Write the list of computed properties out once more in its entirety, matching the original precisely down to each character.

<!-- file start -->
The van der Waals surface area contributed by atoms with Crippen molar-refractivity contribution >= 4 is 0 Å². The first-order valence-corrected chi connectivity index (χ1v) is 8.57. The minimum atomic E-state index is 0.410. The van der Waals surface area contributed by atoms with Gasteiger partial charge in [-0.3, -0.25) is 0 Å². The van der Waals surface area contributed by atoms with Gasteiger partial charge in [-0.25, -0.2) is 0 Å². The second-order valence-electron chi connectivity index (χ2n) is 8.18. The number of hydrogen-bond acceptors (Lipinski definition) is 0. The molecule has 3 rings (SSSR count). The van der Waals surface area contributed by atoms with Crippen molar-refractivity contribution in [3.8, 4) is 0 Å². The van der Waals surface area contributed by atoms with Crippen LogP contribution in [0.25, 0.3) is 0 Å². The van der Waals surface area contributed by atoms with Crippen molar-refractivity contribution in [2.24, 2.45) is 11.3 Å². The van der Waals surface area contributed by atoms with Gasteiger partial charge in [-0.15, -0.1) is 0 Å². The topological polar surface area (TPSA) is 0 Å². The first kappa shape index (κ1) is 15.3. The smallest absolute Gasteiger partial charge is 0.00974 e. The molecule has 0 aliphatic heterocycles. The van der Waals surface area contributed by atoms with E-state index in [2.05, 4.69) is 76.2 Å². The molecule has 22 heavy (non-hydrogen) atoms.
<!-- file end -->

The van der Waals surface area contributed by atoms with Crippen molar-refractivity contribution >= 4 is 0 Å². The first-order valence-corrected chi connectivity index (χ1v) is 8.57. The minimum atomic E-state index is 0.410. The van der Waals surface area contributed by atoms with Gasteiger partial charge in [-0.3, -0.25) is 0 Å². The van der Waals surface area contributed by atoms with Gasteiger partial charge in [-0.25, -0.2) is 0 Å². The second-order valence-electron chi connectivity index (χ2n) is 8.18. The number of hydrogen-bond acceptors (Lipinski definition) is 0. The molecule has 3 rings (SSSR count). The van der Waals surface area contributed by atoms with Crippen molar-refractivity contribution in [3.8, 4) is 0 Å². The van der Waals surface area contributed by atoms with Crippen LogP contribution in [0.25, 0.3) is 0 Å². The van der Waals surface area contributed by atoms with Crippen molar-refractivity contribution in [2.24, 2.45) is 11.3 Å². The van der Waals surface area contributed by atoms with Gasteiger partial charge in [-0.15, -0.1) is 0 Å². The topological polar surface area (TPSA) is 0 Å². The first kappa shape index (κ1) is 15.3. The smallest absolute Gasteiger partial charge is 0.00974 e. The molecule has 0 aliphatic heterocycles. The van der Waals surface area contributed by atoms with E-state index in [2.05, 4.69) is 76.2 Å². The molecule has 22 heavy (non-hydrogen) atoms.